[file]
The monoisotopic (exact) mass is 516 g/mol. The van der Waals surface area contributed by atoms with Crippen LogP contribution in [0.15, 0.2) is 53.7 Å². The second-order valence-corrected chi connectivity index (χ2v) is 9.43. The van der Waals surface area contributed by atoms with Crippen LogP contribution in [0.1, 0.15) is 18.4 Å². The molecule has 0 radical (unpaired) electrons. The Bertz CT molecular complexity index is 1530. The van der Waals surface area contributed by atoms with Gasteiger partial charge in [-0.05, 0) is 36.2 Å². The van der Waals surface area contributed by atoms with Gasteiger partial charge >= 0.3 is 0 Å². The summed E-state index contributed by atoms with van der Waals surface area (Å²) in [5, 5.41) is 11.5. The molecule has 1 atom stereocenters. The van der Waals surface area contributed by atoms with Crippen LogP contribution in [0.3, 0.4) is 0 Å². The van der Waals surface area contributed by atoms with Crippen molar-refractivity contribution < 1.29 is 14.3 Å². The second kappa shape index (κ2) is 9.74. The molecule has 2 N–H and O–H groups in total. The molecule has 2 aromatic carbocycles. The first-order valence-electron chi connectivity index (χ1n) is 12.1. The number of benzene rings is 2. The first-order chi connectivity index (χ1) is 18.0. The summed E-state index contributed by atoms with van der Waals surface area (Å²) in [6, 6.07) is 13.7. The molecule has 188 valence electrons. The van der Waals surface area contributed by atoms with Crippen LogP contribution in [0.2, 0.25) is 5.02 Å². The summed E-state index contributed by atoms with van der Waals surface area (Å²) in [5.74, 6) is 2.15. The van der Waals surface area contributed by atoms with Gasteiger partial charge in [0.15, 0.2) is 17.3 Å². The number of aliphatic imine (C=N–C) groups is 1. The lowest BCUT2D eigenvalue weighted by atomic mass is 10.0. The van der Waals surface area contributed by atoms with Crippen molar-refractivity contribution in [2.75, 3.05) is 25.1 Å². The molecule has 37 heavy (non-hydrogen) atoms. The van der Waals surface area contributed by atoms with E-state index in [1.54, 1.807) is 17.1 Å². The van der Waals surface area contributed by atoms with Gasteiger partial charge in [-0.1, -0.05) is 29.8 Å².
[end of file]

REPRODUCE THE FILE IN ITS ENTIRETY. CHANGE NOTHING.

The monoisotopic (exact) mass is 516 g/mol. The van der Waals surface area contributed by atoms with Crippen LogP contribution in [0.15, 0.2) is 53.7 Å². The second-order valence-corrected chi connectivity index (χ2v) is 9.43. The van der Waals surface area contributed by atoms with Crippen LogP contribution in [0.1, 0.15) is 18.4 Å². The molecule has 0 radical (unpaired) electrons. The Bertz CT molecular complexity index is 1530. The van der Waals surface area contributed by atoms with Gasteiger partial charge in [-0.05, 0) is 36.2 Å². The van der Waals surface area contributed by atoms with Gasteiger partial charge >= 0.3 is 0 Å². The summed E-state index contributed by atoms with van der Waals surface area (Å²) in [5, 5.41) is 11.5. The molecule has 1 atom stereocenters. The van der Waals surface area contributed by atoms with Crippen LogP contribution in [0.3, 0.4) is 0 Å². The van der Waals surface area contributed by atoms with Crippen molar-refractivity contribution < 1.29 is 14.3 Å². The second kappa shape index (κ2) is 9.74. The molecule has 2 N–H and O–H groups in total. The molecule has 2 aromatic carbocycles. The first-order valence-electron chi connectivity index (χ1n) is 12.1. The number of benzene rings is 2. The first-order chi connectivity index (χ1) is 18.0. The summed E-state index contributed by atoms with van der Waals surface area (Å²) in [6, 6.07) is 13.7. The molecule has 188 valence electrons. The van der Waals surface area contributed by atoms with Crippen LogP contribution in [0.2, 0.25) is 5.02 Å². The summed E-state index contributed by atoms with van der Waals surface area (Å²) in [5.74, 6) is 2.15. The van der Waals surface area contributed by atoms with Gasteiger partial charge in [0.15, 0.2) is 17.3 Å². The number of aliphatic imine (C=N–C) groups is 1. The lowest BCUT2D eigenvalue weighted by atomic mass is 10.0. The van der Waals surface area contributed by atoms with Crippen molar-refractivity contribution in [2.75, 3.05) is 25.1 Å². The molecule has 37 heavy (non-hydrogen) atoms. The van der Waals surface area contributed by atoms with E-state index in [1.54, 1.807) is 17.1 Å². The van der Waals surface area contributed by atoms with Gasteiger partial charge in [-0.1, -0.05) is 29.8 Å².